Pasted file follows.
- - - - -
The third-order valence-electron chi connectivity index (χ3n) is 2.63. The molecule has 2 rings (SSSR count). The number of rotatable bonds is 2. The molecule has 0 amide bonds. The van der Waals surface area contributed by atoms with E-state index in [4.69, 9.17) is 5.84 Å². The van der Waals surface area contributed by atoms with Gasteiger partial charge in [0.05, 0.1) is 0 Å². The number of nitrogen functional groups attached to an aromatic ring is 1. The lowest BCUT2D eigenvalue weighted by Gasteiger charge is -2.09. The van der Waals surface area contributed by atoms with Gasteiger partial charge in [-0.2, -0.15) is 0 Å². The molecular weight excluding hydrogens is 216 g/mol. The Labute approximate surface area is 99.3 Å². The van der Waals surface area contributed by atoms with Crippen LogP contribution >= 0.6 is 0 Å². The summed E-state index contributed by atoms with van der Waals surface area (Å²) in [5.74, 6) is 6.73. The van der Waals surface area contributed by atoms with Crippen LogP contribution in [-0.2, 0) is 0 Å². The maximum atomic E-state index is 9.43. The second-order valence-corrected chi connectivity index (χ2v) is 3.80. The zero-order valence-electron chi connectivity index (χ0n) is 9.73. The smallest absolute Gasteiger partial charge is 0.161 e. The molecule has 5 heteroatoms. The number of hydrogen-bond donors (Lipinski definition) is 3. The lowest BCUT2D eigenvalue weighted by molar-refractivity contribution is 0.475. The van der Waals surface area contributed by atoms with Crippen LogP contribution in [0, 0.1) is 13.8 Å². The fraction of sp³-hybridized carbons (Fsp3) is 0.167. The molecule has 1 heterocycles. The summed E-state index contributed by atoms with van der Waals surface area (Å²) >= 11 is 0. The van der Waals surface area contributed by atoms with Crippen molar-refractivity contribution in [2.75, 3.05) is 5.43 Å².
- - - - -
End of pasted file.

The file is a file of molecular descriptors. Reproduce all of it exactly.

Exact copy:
The third-order valence-electron chi connectivity index (χ3n) is 2.63. The molecule has 2 rings (SSSR count). The number of rotatable bonds is 2. The molecule has 0 amide bonds. The van der Waals surface area contributed by atoms with E-state index in [4.69, 9.17) is 5.84 Å². The van der Waals surface area contributed by atoms with Gasteiger partial charge in [0.05, 0.1) is 0 Å². The number of nitrogen functional groups attached to an aromatic ring is 1. The lowest BCUT2D eigenvalue weighted by Gasteiger charge is -2.09. The van der Waals surface area contributed by atoms with Gasteiger partial charge in [-0.2, -0.15) is 0 Å². The molecular weight excluding hydrogens is 216 g/mol. The Labute approximate surface area is 99.3 Å². The van der Waals surface area contributed by atoms with Crippen LogP contribution >= 0.6 is 0 Å². The summed E-state index contributed by atoms with van der Waals surface area (Å²) in [5.74, 6) is 6.73. The van der Waals surface area contributed by atoms with Crippen LogP contribution in [-0.2, 0) is 0 Å². The maximum atomic E-state index is 9.43. The second-order valence-corrected chi connectivity index (χ2v) is 3.80. The zero-order valence-electron chi connectivity index (χ0n) is 9.73. The smallest absolute Gasteiger partial charge is 0.161 e. The molecule has 5 heteroatoms. The number of hydrogen-bond donors (Lipinski definition) is 3. The lowest BCUT2D eigenvalue weighted by molar-refractivity contribution is 0.475. The van der Waals surface area contributed by atoms with Crippen LogP contribution in [0, 0.1) is 13.8 Å². The fraction of sp³-hybridized carbons (Fsp3) is 0.167. The molecule has 1 heterocycles. The summed E-state index contributed by atoms with van der Waals surface area (Å²) >= 11 is 0. The van der Waals surface area contributed by atoms with Crippen molar-refractivity contribution in [2.75, 3.05) is 5.43 Å².